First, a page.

< Back to previous page
A Multimodal Imaging Approach Enables In Vivo Assessment of Antifungal Treatment in a Mouse Model of Invasive Pulmonary Aspergillosis
Journal Contribution - Journal Article
Aspergillus fumigatus causes life-threatening lung infections in immunocompromised patients. Mouse models are extensively used in research to assess the in vivo efficacies of antifungals. In recent years, there has been an increasing interest in the use of noninvasive imaging techniques to evaluate experimental infections. However, single imaging modalities have limitations concerning the type of information they can provide. In this study, magnetic resonance imaging and bioluminescence imaging were combined to obtain longitudinal information on the extent of developing lesions and fungal load in a leukopenic mouse model of invasive pulmonary aspergillosis (IPA). This multimodal imaging approach was used to assess changes occurring within lungs of infected mice receiving voriconazole treatment starting at different time points after infection. The results showed that IPA development depends on the inoculum size used to infect animals and that disease can be successfully prevented or treated by initiating intervention during early stages of infection. Furthermore, we demonstrated that a reduction in fungal load is not necessarily associated with the disappearance of lesions on anatomical lung images, especially when antifungal treatment coincides with immune recovery. In conclusion, multimodal imaging allows an investigation of different aspects of disease progression or recovery by providing complementary information on dynamic processes, which are highly useful for assessing the efficacy of (novel) therapeutic compounds in a time- and labor-efficient manner.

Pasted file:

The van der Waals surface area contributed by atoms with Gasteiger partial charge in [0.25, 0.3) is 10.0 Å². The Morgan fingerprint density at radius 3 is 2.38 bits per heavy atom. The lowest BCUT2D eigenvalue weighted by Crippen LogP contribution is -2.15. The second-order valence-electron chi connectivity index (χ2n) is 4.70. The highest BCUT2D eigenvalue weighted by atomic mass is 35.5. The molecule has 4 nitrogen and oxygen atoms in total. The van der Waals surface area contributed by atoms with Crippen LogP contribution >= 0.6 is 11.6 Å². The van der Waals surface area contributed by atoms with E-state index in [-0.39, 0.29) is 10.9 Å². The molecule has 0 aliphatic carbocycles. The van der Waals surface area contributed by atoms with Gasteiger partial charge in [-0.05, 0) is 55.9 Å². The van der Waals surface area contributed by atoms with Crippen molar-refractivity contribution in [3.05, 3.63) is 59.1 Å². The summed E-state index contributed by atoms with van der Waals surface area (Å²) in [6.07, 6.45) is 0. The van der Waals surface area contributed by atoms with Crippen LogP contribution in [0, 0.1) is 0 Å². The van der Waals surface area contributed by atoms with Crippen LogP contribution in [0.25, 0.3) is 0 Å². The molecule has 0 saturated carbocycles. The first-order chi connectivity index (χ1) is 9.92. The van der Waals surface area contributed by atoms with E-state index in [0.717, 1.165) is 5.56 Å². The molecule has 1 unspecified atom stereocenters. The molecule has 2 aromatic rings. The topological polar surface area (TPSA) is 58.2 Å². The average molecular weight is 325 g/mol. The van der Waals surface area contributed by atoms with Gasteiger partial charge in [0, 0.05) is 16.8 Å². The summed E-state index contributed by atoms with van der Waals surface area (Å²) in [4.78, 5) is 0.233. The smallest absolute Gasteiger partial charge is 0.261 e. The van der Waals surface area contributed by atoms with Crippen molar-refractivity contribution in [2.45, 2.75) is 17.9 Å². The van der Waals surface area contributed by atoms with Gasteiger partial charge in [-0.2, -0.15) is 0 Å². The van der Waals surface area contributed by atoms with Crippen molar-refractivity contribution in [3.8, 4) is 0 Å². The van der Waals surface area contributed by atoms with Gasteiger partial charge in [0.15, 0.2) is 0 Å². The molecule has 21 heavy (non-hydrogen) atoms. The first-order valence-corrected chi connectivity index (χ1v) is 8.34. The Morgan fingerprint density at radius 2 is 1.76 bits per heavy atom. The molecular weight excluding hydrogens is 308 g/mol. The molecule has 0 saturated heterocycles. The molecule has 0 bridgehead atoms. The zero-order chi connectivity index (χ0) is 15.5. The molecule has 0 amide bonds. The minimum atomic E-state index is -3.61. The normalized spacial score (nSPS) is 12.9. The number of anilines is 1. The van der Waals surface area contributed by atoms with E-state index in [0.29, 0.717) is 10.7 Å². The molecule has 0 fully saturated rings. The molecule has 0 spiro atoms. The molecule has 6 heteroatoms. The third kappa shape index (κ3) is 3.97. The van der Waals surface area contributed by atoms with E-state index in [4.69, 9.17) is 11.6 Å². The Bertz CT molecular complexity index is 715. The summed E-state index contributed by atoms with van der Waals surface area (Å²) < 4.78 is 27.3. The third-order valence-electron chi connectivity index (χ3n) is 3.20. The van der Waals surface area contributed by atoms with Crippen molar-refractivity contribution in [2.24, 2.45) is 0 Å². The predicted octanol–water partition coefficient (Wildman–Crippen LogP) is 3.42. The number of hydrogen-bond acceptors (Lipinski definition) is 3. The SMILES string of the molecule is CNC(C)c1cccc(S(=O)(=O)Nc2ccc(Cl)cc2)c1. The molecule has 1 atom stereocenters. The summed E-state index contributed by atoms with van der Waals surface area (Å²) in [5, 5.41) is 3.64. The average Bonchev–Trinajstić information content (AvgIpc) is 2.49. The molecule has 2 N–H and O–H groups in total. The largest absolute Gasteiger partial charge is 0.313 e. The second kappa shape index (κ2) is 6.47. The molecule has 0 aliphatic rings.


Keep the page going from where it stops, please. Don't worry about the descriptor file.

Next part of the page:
Journal: Antimicrobial Agents and Chemotherapy
Number of pages: 13